Every article on writing advice and tips says to write what you know. That applies here as much as anywhere. Write the historical fiction (because I want to read it) but keep the history true. Don’t change history to fit your characters, change your characters to fit history. Don’t write that Neil Armstrong walked on the moon 1989 because you want your millennial computer geek to have created a program for Apollo 11 with Mark Zuckerberg. It happened in 1969. Write about someone who created a program in 1969 and leave Mark Zuckerberg out of it.*

The sum of it is that historical fiction should be true to history. Invent characters and places, sure. But – for example…

  • don’t write a novel about the Civil War and leave out the gruesome details of slavery because it is not politically correct today – those details are history
  • don’t have World War II end when Hitler invaded Russia in June 1941 – it did not end then, anything else is alternative history and
  • (most importantly) don’t pick what you want to be true about your character and twist history to fit it – work harder on your character instead

And now I will step off my soapbox and go find a historical fiction novel to read. Anybody got any suggestions?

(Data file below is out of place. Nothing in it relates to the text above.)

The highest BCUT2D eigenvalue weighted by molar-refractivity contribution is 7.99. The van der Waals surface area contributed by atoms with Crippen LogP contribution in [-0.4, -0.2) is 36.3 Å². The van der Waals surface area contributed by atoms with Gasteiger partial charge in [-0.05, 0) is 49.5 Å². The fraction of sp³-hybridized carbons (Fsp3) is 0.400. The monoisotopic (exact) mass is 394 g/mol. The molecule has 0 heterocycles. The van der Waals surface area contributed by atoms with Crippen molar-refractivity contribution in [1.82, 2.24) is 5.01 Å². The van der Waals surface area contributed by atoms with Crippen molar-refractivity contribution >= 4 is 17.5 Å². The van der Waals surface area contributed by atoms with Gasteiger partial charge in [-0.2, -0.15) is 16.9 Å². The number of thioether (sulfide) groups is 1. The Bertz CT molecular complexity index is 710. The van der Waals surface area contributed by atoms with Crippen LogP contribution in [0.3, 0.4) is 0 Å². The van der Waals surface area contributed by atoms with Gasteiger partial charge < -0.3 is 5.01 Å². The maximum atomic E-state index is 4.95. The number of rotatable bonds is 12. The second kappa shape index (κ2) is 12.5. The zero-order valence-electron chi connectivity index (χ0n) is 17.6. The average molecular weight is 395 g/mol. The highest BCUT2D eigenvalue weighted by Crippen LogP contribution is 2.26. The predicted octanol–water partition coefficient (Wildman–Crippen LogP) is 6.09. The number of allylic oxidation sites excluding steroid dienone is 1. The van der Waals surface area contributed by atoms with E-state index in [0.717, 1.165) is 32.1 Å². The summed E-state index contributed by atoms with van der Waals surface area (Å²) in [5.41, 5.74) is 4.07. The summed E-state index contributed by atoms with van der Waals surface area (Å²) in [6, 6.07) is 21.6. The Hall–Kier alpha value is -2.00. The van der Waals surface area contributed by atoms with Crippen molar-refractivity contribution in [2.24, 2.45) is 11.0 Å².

*I know of no books that combine Neil Armstrong and Mark Zuckerberg. I just made that up for the sake of examples.

“A Want of Kindness” by Joanne Limburg

33271065If I have a weakness when it comes to books, a fail-safe fallback genre, it is historical fiction. Specifically historical fiction based on queens and kings. Specifically based on queens and kings of England. Show me a queen on a cover or in a blurb and I will read that book.

It is not, therefore, at all surprising that I was excited to read Joanne Limburg’s A WANT OF KINDNESS.

To make it even more appealing, her story is centered on Queen Anne of England. Queen Anne, if you don’t know, is not like either Queen Elizabeth, Queen Victoria, Queen Mary, or the wives of Henry VIII who were queens who did not rule. Queen for only five years, her reign was neither glamorous nor marked by controversy nor long enough to qualify for Hollywood films. She was the second oldest daughter of King James II and she succeeded the William III, who had ruled jointly with her sister, Mary. She was the last monarch from the House of Stuart, as she died childless. Childless despite at least seventeen pregnancies and only one child, a son, surviving as far as age 11. She was married from 1677 until her husband’s death in 1708. So her story is one of tragedy, on the whole, and yet the beauty of a reportedly loving marriage despite so much tragedy.

This, perhaps not surprisingly, does not make the sort of thing Hollywood believes it can make money on. And, to be honest, it probably can’t.

It’s really too bad.

I first learned about Queen Anne in my college English history class, and even the professor talked about seventeen pregnancies and no children. And then we moved quickly on, because Queen Victoria was coming after some Georges. I have thought about her sometimes since, wanting to know more but never wanting it badly enough to search out a biography. I’m a terrible history buff sometimes!